Wrong Handling of Soy Sauce, Ginger

Preparing sushi is an art – so is eating sushi properly. Mistakes are often made in the process. To avoid the typical faux pas, we have put together an instruction manual for sushi for you.

Common sushi mistakes to watch out for

  • Real Japanese sushi often doesn’t have much in common with the sushi that is offered in this country. Traditional sushi consists of rice and fish or rice and vegetables, each wrapped in a sheet of seaweed. In this country, however, you will also find other ingredients in sushi that do not belong. In the Japanese restaurant, you should therefore order the traditional version.
  • In addition to plaice and squid, other seafood such as scallops is also used for real sushi. However, you won’t find salmon in Japanese sushi, it’s an atypical variant.
  • For the Japanese, by the way, there are sushi and sushi rolls. If you order sushi rolls from the Japanese, you always get six pieces. Sushi, on the other hand, is only a bite – a snack, so to speak.

Eat sushi – at Maki, it’s all done by hand

If you’ve been avoiding sushi because you can’t use chopsticks, here’s the good news:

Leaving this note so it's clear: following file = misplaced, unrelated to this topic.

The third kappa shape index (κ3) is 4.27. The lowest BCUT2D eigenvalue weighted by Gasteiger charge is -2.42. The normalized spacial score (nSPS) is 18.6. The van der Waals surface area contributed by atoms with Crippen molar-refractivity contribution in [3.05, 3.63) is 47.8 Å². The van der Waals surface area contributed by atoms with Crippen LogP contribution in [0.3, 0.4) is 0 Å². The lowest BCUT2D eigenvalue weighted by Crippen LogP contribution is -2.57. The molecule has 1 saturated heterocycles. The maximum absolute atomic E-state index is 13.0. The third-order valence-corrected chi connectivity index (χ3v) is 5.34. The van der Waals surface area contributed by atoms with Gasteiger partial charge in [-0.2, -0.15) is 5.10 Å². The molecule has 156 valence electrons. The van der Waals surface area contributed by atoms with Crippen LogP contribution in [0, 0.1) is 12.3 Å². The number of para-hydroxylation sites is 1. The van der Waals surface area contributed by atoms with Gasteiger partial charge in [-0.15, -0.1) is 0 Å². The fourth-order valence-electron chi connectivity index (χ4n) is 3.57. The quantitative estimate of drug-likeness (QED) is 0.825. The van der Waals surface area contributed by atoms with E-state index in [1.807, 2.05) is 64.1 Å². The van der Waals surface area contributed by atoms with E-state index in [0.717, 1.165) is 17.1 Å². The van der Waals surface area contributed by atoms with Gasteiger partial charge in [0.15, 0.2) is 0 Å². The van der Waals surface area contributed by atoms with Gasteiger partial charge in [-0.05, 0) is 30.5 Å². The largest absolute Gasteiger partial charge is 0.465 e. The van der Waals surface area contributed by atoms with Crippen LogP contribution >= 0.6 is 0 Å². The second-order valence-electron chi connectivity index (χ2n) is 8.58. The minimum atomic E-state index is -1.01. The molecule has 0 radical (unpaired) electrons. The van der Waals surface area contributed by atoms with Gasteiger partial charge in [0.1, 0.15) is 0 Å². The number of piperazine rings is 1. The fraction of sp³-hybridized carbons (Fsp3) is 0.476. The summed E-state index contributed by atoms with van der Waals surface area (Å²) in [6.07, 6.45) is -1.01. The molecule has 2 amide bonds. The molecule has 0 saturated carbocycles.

• Sushi is traditionally eaten with your hands. At least, that’s true of the well-known sushi rolls called maki.
  • For nigiri, however, you’ll need to use chopsticks. Don’t try to dig into small bites of sushi. You won’t be able to bite off sushi without it all falling apart and falling off. So grab it boldly: sushi is always eaten in one bite.

Soy sauce: You should avoid this mistake

  • Nigiri, i.e. raw fish on pressed rice, is served with a soy sauce. However, this sauce may only be used on the fish, never on the rice. It is the main ingredient in sushi and is prepared with a lot of time and love.
  • The rice is seasoned with vinegar, sugar, and salt – a Japanese person would never put soy sauce on the rice. While maki is eaten with just your hands, nigiri requires you to use chopsticks.
  • Eating with your hands is taboo here. You really shouldn’t mix wasabi and soy sauce either. While accepted, it does not conform to traditional Japanese sushi etiquette.
  • Pickled ginger is usually served with sushi. However, it is not intended to be eaten with sushi. On the contrary – that immediately disqualifies you as a sushi connoisseur.
  • The ginger has a completely different task. It is said to neutralize the taste in the mouth and aid in digestion.

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